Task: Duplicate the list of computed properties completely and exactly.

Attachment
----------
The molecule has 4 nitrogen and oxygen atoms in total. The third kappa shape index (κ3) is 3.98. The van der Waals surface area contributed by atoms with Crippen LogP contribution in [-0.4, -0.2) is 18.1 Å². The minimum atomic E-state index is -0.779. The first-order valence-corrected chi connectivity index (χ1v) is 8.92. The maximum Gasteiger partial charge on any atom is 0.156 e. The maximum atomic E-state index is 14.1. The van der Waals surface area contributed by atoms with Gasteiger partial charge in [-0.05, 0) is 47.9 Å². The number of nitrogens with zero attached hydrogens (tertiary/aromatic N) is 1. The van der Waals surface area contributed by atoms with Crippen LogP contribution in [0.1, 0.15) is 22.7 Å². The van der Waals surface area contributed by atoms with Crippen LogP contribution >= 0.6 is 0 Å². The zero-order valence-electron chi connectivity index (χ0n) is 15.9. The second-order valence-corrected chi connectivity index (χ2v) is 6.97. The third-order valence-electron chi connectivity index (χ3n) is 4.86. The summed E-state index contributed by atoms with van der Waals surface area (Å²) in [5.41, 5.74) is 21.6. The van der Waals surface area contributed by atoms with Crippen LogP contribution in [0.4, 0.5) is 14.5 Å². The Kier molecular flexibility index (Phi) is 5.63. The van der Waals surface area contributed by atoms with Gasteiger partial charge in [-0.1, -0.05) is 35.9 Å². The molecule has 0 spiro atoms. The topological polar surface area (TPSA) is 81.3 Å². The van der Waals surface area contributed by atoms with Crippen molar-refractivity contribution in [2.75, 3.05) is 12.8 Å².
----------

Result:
The molecule has 4 nitrogen and oxygen atoms in total. The third kappa shape index (κ3) is 3.98. The van der Waals surface area contributed by atoms with Crippen LogP contribution in [-0.4, -0.2) is 18.1 Å². The minimum atomic E-state index is -0.779. The first-order valence-corrected chi connectivity index (χ1v) is 8.92. The maximum Gasteiger partial charge on any atom is 0.156 e. The maximum atomic E-state index is 14.1. The van der Waals surface area contributed by atoms with Gasteiger partial charge in [-0.05, 0) is 47.9 Å². The number of nitrogens with zero attached hydrogens (tertiary/aromatic N) is 1. The van der Waals surface area contributed by atoms with Crippen LogP contribution in [0.1, 0.15) is 22.7 Å². The van der Waals surface area contributed by atoms with Crippen LogP contribution >= 0.6 is 0 Å². The zero-order valence-electron chi connectivity index (χ0n) is 15.9. The second-order valence-corrected chi connectivity index (χ2v) is 6.97. The third-order valence-electron chi connectivity index (χ3n) is 4.86. The summed E-state index contributed by atoms with van der Waals surface area (Å²) in [5.41, 5.74) is 21.6. The van der Waals surface area contributed by atoms with Crippen LogP contribution in [0.4, 0.5) is 14.5 Å². The Kier molecular flexibility index (Phi) is 5.63. The van der Waals surface area contributed by atoms with Gasteiger partial charge in [-0.1, -0.05) is 35.9 Å². The molecule has 0 spiro atoms. The topological polar surface area (TPSA) is 81.3 Å². The van der Waals surface area contributed by atoms with Crippen molar-refractivity contribution in [2.75, 3.05) is 12.8 Å².